The US Supreme Court has granted Monsanto Company's petition seeking review of a federal district court order, which halted planting of Roundup Ready alfalfa in 2007, pending completion of an environmental impact study by the US Department of Agriculture (USDA).
"USDA's regulatory approval process was short-circuited without any hearing to consider the views of impacted farmers and consideration of sound science," said Stephen P Welker, Monsanto alfalfa and sugarbeet lead. "We view the Supreme Court's action to hear our appeal as important for American farmers and look forward to presenting our case to the Supreme Court in the coming months. We believe alfalfa growers deserve choice in the products that are available to them," he added.
Monsanto filed the petition with the US Supreme Court in October 2009, arguing that the 2007 injunction by Judge Charles R Breyer should not have been ordered without first holding an evidentiary hearing. As a result, the ban imposed unnecessary restrictions and costs on alfalfa hay and seed growers.
Monsanto and Forage Genetics petitioned the appellate court twice between 2007 and 2008 to fully consider the scientific evidence and tailor any relief ordered pending the governmental agency completion of an EIS.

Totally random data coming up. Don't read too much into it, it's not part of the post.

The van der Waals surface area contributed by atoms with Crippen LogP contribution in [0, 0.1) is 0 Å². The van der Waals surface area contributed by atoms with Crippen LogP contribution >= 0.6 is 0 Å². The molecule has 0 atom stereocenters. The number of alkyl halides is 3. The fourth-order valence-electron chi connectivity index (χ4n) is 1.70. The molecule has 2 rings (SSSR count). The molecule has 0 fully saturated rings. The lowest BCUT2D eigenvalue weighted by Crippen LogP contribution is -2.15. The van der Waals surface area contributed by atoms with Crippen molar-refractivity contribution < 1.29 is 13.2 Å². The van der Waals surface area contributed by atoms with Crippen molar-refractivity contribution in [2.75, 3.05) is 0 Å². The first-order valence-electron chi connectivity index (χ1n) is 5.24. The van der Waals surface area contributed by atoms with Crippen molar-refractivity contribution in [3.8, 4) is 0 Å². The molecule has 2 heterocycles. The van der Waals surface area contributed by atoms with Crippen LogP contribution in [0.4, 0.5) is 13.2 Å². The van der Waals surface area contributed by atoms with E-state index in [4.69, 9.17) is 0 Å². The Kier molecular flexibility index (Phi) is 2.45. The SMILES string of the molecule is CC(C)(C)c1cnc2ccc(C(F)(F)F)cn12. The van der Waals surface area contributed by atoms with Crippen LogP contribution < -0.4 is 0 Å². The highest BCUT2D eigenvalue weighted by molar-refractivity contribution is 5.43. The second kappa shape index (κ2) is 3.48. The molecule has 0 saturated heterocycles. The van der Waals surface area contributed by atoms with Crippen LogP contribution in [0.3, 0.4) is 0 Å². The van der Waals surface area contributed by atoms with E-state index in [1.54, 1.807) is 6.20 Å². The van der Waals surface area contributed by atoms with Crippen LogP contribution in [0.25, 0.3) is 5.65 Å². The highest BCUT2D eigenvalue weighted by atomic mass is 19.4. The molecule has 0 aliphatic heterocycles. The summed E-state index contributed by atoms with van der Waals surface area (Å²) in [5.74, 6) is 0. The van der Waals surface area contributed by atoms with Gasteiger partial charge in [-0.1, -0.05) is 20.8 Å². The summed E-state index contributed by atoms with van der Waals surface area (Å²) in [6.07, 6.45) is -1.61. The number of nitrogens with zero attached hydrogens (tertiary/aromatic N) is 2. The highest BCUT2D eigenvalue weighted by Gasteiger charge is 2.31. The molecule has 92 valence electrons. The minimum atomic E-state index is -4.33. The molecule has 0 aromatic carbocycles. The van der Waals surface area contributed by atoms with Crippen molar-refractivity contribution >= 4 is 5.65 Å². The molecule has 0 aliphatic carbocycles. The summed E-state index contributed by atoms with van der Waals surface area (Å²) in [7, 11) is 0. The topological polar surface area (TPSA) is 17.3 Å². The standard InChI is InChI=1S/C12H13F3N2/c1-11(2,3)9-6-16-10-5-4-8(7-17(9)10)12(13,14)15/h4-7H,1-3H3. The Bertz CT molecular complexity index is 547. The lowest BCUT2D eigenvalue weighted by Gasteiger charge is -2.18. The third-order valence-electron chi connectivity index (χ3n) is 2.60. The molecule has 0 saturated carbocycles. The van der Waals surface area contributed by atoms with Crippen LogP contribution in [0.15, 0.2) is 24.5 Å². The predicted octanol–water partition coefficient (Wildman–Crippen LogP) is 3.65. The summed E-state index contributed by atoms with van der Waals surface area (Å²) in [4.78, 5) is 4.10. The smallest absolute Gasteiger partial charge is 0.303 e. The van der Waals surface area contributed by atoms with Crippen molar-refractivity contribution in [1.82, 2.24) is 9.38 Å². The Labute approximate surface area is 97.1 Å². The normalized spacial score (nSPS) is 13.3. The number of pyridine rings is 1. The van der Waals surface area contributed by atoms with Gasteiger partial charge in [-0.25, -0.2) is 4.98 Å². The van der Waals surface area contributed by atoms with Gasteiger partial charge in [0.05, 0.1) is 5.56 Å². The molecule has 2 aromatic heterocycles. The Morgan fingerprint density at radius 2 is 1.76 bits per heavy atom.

Monsanto said the US Food and Drug Administration (FDA) had reviewed the Roundup Ready alfalfa and that it was also approved by the USDA before it first went on the market in 2005. Prior to the injunction, Roundup Ready alfalfa was planted by approximately 5,500 growers over 263,000 acres.
Although alfalfa is the fourth-largest crop grown in the US with 23 million acres grown in 48 US states annually, only about 1 per cent is currently Roundup Ready, it noted.
The USDA's Animal and Plant Health Inspection Service (APHIS) completed a draft environment impact study in late 2009 and recently announced the 60-day open comment period for the draft EIS would occur between 18 December 2009, and 16 February 2010.